forgot password?   register

#housing #investing #politics more»
736,582 comments in 75,770 posts by 10,914 registered users, 2 online now: rpanic01, Strategist

new post

Why bother paying your nursing home bill?

By elliemae   2011 Jun 9, 1:29pm   1 link   2,701 views   8 comments   watch (0)   quote      

According to CFR Admission, transfer and discharge rights. 42 Code of Federal Regulations ยง 483.12(d):

A nursing home may discharge a patient only if the discharge or transfer won't be harmful to the patient (isn't medically contraindicated). Nursing homes can only discharge a patient for the following reasons - the patient required medical care that can't be provided there (or the patient no longer requires a nursing home level of care), the health & safety of other residents is jeopardized by the patient remaining there, non-payment of the bill, or if the nursing home ceases operations. The nursing home is required to give a minimum of a 30-day notice to the patient, his family and/or guardian (responsible party) that contains the following:

1) The date of the proposed discharge
2) The reason for the proposed discharge
3) The state agency contact information that oversees nursing homes
4) The state ombudsman, if different from the above agency
5) The location that the nursing home proposes to send you to
6) The procedure as to how to appeal the notice.

If the notice doesn't include all of that information, along with any additional information required by that state, the notice isn't legal and can't be enforced. If the patient appeals the notice, it'll drag the process out a few months. Even if the patient loses the appeal, if he refuses to go to the place that the nursing home proposes to discharge him to, there's nothing that the nursing home can do.

They can't make you leave. It's nearly impossible. They rarely can force someone to pay - especially if they can't get ahold of the patient's money, like if a family member took it, it's doubtful they can do anything. They can threaten, turn you into collections, etc but they can't dump the patient out on the streets and they can't make a family member pay for a patient. If the patient refuses to pay, there's nothing that the nursing home can do.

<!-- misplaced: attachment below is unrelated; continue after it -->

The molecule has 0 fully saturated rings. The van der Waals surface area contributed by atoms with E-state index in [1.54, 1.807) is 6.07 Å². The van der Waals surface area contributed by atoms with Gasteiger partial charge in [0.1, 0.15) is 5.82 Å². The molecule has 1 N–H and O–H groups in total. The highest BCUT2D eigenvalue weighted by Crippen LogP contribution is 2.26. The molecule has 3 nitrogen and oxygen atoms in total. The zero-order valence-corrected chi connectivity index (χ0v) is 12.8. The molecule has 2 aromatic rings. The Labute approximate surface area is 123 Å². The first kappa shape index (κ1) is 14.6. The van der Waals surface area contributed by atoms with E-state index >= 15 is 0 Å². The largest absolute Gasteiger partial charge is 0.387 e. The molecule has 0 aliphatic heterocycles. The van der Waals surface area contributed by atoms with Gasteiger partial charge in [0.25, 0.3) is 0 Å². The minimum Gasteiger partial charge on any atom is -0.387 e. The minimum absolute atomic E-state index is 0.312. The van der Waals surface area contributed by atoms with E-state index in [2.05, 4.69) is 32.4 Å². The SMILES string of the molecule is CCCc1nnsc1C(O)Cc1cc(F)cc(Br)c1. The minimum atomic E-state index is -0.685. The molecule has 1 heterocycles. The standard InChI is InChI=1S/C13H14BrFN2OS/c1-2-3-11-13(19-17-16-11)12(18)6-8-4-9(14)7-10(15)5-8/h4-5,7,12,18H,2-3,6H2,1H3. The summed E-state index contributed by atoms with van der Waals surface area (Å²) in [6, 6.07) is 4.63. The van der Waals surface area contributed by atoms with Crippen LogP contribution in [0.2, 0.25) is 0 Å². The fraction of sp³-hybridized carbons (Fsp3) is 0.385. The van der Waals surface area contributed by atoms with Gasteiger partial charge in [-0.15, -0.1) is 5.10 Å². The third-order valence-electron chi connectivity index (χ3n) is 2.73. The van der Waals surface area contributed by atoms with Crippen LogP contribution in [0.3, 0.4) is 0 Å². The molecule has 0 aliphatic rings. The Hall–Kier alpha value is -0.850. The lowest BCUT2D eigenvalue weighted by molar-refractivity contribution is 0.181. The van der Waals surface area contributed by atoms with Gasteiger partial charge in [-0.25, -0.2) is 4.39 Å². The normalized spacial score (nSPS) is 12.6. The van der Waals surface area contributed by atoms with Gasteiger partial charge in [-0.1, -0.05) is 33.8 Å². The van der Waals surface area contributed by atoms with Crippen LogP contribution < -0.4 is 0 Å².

I can't tell you how many stories I've heard in this recession - children keeping mom's money while mom remains in a nursing home. I can tell you that I've yet to see a nursing home successfully collect on a bill. It's amazing.

Comments 1-8 of 8     Last »

1   Done!     2011 Jun 15, 1:26pm  ↑ like (2)   ↓ dislike (1)   quote    

Yeah more the reason to sweat and toil over your golden years while your young contributing to your 401K that either may or not be worthless when you need it. Let alone next month.

We can spend trillions in wars lose 7 billion unaccounted for in Iraq the interim government stole, spend untold more money on bombing countries we don't even have a formal declaration of war with. YET, we refuse to ponder a Government we entrust to provide basic needs for the sick and the elderly when private enterprise would rather dump them on the street.

You know Ellie my heart bleeds purple Piss for those for profit nursing homes, really. If they weren't there then we'd have provided a real solution by now.

You know in Asia, the eldest sibling is expected to provide for their elder parents. We're to Goddamn greedy for that.

But don't sit there try to make me feel sorry for the Medical establishment because Ruth Rosencrant kids are money grubbing bastards, and wont hand over Ruth's life savings to the company store.

Good for them, I say.

2   elliemae     2011 Jun 15, 3:18pm  ↑ like (1)   ↓ dislike (1)   quote    

Oh, bass.

Please show me where in the post I defend the nursing homes. Please show me where in the post I even suggest you should feel sorry for the medical establishment.

You are so quick to decide what side of an issue someone is on, and then attack them. Obviously you believe that nursing homes are a bad solution to the caregiving needs of the elderly.

Nursing homes aren't state-run for the most part. The owners want to make money, and that's fine for them. They still have to follow the rules. It's a way to make money that's more honorable than wall street, and they're much more highly regulated.

3   Pam     2011 Jun 21, 2:38am  ↑ like (3)   ↓ dislike (1)   quote